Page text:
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100-year-old couple on being married for 78 years

The Independent logo The Independent 15/2/2017 Caroline Mortimer

A centenarian couple who have been married almost 80 years have shared their secret to a long-lasting happy marriage – despite never saying “I love you”.

Morrie and Betty Markoff from Los Angeles have been married for 78 years but say there is no great secret to a successful marriage other than “tolerance and respect”.

Betty, 100, told the Observer: “Just don’t let every complaint turn to anger. Tolerance and respect. And you’ve got to like them. Morrie would never use the word love; I do, but the actions are the same on either part.”

“When asked why he never told his wife he loved her, Morrie, 103, explained: “To me, love is possessive; it’s controlling and demanding.

“The word that I would rather use instead is ‘caring’. You care about people. ‘Care’, to me, has a much deeper meaning.

“Love is an esoteric word, but one that people also use to mean all sorts of off-hand things. ‘I love playing tennis,’ and such.

“I hug Betty constantly, I kiss her constantly, I care very much about her.”

How to know you're in a long-term relationship, according to psychology

<p>Being with someone for a long time changes the way you see the world.</p><p> It also changes you.</p><p> More importantly, close relationships may spark an entirely different way of thinking and acting, something <a href="http://www.shenk.net/bio/">Joshua Wolf Shenk</a>, author of <a href="http://smile.amazon.com/Powers-Two-Finding-Innovation-Creative/dp/0544031598/ref=smi_www_rco2_go_smi_2072681322?ie=UTF8&%252AVersion%252A=1&%252Aentries%252A=0"> "Powers of Two,"</a> chalks up to having a "shared mind." Shenk, who has written extensively about psychiatry and psychology for outlets including The Atlantic and The New York Times, also directs the Erikson Prize for Mental Health Media.</p><p> So, how do you and your significant other stack up? Check out these signs psychologists have observed in long-term couples that they say point to having such a shared mind.</p> How to Know You're in a Long-Term Relationship, According to Psychology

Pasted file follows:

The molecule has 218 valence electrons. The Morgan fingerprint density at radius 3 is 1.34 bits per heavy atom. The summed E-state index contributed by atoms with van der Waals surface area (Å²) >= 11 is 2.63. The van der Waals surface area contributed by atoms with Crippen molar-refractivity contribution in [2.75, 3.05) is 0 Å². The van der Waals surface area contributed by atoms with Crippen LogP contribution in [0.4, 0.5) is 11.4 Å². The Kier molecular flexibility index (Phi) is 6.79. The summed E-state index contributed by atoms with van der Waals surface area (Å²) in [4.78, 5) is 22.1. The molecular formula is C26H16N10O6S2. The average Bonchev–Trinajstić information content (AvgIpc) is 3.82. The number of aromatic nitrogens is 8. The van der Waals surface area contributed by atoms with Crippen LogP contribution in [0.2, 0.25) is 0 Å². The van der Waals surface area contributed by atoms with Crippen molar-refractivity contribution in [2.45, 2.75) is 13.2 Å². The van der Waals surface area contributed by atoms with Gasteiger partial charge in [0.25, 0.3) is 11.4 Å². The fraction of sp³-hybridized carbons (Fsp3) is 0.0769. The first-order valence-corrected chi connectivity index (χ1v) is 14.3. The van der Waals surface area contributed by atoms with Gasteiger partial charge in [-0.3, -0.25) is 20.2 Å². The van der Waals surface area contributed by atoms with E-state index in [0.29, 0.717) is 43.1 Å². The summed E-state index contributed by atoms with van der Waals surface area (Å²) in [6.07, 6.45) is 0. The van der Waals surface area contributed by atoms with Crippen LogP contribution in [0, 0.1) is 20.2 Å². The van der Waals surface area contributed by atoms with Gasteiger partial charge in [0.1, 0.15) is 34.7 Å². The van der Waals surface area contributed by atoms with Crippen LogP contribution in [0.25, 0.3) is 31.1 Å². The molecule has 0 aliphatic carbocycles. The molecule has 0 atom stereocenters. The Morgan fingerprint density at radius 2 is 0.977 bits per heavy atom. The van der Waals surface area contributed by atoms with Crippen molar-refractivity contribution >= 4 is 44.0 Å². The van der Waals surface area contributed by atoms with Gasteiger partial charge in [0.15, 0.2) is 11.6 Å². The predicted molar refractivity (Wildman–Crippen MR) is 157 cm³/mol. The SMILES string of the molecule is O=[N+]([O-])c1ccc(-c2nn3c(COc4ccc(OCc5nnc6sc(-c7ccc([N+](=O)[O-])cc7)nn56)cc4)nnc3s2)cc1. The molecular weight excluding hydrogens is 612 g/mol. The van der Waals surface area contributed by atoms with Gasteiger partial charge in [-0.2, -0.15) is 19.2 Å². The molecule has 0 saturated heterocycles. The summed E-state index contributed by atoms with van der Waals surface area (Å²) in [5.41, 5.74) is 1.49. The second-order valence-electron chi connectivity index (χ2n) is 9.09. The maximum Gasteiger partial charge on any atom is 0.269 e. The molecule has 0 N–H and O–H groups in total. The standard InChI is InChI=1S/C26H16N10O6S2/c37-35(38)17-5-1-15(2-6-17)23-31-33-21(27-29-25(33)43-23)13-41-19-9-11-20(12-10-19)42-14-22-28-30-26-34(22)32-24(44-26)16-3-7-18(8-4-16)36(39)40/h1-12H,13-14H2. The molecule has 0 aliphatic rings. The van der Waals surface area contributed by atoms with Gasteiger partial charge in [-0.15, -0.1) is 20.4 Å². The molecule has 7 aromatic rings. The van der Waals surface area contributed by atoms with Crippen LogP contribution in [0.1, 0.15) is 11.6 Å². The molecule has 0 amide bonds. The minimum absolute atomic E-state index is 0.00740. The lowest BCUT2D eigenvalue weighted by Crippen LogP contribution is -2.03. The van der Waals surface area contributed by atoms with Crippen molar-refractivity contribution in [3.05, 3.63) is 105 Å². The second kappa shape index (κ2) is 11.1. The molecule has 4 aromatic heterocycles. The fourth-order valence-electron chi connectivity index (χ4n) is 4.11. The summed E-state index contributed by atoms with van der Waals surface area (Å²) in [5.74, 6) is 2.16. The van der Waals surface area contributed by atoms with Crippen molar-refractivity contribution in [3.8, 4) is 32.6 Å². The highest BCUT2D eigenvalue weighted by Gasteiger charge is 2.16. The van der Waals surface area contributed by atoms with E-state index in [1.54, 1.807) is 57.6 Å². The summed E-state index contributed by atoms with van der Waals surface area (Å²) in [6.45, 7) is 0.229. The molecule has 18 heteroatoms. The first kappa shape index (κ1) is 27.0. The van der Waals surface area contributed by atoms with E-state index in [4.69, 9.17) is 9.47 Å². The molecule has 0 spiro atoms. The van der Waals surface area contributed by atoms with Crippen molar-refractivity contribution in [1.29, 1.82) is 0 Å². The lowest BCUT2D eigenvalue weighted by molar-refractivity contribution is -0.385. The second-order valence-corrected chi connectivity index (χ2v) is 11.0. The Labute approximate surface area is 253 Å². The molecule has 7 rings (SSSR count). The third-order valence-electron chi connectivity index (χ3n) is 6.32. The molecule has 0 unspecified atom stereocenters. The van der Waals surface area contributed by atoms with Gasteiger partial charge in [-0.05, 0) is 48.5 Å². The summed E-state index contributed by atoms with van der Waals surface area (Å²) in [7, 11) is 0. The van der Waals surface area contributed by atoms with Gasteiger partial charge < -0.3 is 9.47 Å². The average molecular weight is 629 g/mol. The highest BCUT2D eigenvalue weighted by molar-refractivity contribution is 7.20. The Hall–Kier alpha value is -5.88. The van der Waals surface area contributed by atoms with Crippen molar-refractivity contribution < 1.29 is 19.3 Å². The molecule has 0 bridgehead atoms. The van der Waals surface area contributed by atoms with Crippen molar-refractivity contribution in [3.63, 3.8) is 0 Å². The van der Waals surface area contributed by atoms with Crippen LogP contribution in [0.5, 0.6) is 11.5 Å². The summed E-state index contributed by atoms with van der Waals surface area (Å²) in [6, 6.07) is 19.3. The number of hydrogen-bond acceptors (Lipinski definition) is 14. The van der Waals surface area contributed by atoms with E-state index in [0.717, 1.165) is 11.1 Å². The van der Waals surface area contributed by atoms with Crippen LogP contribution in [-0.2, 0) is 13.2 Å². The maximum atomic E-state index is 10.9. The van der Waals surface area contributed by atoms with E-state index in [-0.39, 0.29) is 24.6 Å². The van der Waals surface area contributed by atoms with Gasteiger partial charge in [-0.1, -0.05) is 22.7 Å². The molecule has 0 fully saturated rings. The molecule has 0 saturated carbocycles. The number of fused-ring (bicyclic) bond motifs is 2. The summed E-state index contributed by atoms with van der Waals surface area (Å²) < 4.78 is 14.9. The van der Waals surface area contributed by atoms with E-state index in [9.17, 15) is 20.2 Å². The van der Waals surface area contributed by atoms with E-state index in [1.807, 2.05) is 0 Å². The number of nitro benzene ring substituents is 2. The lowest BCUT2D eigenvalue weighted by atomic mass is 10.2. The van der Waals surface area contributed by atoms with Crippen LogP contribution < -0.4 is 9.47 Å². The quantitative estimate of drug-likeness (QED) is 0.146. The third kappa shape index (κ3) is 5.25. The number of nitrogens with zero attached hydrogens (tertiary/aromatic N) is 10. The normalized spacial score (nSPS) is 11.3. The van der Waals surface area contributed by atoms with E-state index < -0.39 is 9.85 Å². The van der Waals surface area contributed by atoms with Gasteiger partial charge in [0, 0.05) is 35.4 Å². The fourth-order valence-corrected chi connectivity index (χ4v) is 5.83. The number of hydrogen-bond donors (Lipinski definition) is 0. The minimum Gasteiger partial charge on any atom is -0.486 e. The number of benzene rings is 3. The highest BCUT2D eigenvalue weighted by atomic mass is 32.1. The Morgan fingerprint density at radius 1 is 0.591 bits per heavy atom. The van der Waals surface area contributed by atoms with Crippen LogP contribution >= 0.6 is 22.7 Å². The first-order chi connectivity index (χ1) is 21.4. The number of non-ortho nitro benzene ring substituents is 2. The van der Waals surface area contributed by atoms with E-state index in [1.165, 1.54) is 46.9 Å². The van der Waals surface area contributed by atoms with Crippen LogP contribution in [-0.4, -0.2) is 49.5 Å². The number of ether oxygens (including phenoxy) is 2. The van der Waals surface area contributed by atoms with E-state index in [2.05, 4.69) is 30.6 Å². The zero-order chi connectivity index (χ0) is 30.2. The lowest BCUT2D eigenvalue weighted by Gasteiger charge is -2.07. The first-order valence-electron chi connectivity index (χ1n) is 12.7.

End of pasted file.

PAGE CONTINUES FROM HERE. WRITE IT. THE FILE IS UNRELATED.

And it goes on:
The couple, who met at a wedding in New York City in 1938, are now due to appear in Ageing Gracefully, a book documenting the stories of centenarians by German photographer Karsten Thormaehlen.

They are the only couple to feature in the book and say they are the “oddities” among their community as “We’ve outlived everybody”.

“It’s rare, I recognise that” Morrie said, “We’re very lucky. The best I can wish you is our luck.”

Morrie puts his longevity down to “divine intervention” after he survived a heart attack the day before his 99th birthday.

He was rushed to hospital when Betty called 911 but flatlined after surgeons inserted a pacemaker in his chest during an operation. 

Despite technically dying for several seconds the family returned to find him awake and joking a short while later.

Betty, on the other hand, puts it down to a “seventh grade nutrition class” where she learned how to prepare a meal with protein and vegetables and the daily walk around the local lake that the couple took before breakfast for several decades.

The couple say one of the weirdest things about growing old is seeing your children become senior citizens as well. Their daughter lives in the same block as them so if one of them were to die, the other would not be alone.

“After 78 years, I can say I didn’t make a mistake. We’ve had our ups and downs, but we’re still here”, Morrie said with his hand on his wife’s knee.

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